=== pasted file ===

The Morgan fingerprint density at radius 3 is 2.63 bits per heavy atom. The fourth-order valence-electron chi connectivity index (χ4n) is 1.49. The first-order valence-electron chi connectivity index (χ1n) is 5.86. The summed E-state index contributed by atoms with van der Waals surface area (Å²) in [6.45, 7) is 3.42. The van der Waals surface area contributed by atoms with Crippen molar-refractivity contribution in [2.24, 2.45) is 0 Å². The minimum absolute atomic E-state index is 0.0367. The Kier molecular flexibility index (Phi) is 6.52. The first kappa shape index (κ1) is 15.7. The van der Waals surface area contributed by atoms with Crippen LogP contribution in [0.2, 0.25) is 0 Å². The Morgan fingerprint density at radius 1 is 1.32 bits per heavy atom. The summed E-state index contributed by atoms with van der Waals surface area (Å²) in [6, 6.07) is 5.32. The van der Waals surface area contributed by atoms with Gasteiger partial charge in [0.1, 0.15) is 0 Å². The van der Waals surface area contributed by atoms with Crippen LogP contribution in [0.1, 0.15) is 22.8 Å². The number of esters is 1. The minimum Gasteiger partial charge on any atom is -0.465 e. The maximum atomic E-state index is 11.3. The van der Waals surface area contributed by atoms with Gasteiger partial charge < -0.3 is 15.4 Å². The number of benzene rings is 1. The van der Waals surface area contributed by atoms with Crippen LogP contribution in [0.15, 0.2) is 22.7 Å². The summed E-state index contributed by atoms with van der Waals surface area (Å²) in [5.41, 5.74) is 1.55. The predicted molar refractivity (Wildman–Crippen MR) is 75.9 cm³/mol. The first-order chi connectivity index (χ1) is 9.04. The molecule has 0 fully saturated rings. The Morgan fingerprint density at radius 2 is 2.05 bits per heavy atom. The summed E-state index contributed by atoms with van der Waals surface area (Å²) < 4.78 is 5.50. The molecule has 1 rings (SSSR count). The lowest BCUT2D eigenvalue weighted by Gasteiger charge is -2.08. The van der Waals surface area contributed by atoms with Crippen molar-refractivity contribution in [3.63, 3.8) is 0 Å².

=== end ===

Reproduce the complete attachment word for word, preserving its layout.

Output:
The Morgan fingerprint density at radius 3 is 2.63 bits per heavy atom. The fourth-order valence-electron chi connectivity index (χ4n) is 1.49. The first-order valence-electron chi connectivity index (χ1n) is 5.86. The summed E-state index contributed by atoms with van der Waals surface area (Å²) in [6.45, 7) is 3.42. The van der Waals surface area contributed by atoms with Crippen molar-refractivity contribution in [2.24, 2.45) is 0 Å². The minimum absolute atomic E-state index is 0.0367. The Kier molecular flexibility index (Phi) is 6.52. The first kappa shape index (κ1) is 15.7. The van der Waals surface area contributed by atoms with Crippen LogP contribution in [0.2, 0.25) is 0 Å². The Morgan fingerprint density at radius 1 is 1.32 bits per heavy atom. The summed E-state index contributed by atoms with van der Waals surface area (Å²) in [6, 6.07) is 5.32. The van der Waals surface area contributed by atoms with Gasteiger partial charge in [0.1, 0.15) is 0 Å². The van der Waals surface area contributed by atoms with Crippen LogP contribution in [0.1, 0.15) is 22.8 Å². The number of esters is 1. The minimum Gasteiger partial charge on any atom is -0.465 e. The maximum atomic E-state index is 11.3. The van der Waals surface area contributed by atoms with Gasteiger partial charge < -0.3 is 15.4 Å². The number of benzene rings is 1. The van der Waals surface area contributed by atoms with Crippen LogP contribution in [0.15, 0.2) is 22.7 Å². The summed E-state index contributed by atoms with van der Waals surface area (Å²) in [5.41, 5.74) is 1.55. The predicted molar refractivity (Wildman–Crippen MR) is 75.9 cm³/mol. The first-order chi connectivity index (χ1) is 9.04. The molecule has 0 fully saturated rings. The Morgan fingerprint density at radius 2 is 2.05 bits per heavy atom. The summed E-state index contributed by atoms with van der Waals surface area (Å²) < 4.78 is 5.50. The molecule has 1 rings (SSSR count). The lowest BCUT2D eigenvalue weighted by Gasteiger charge is -2.08. The van der Waals surface area contributed by atoms with Crippen molar-refractivity contribution in [3.63, 3.8) is 0 Å².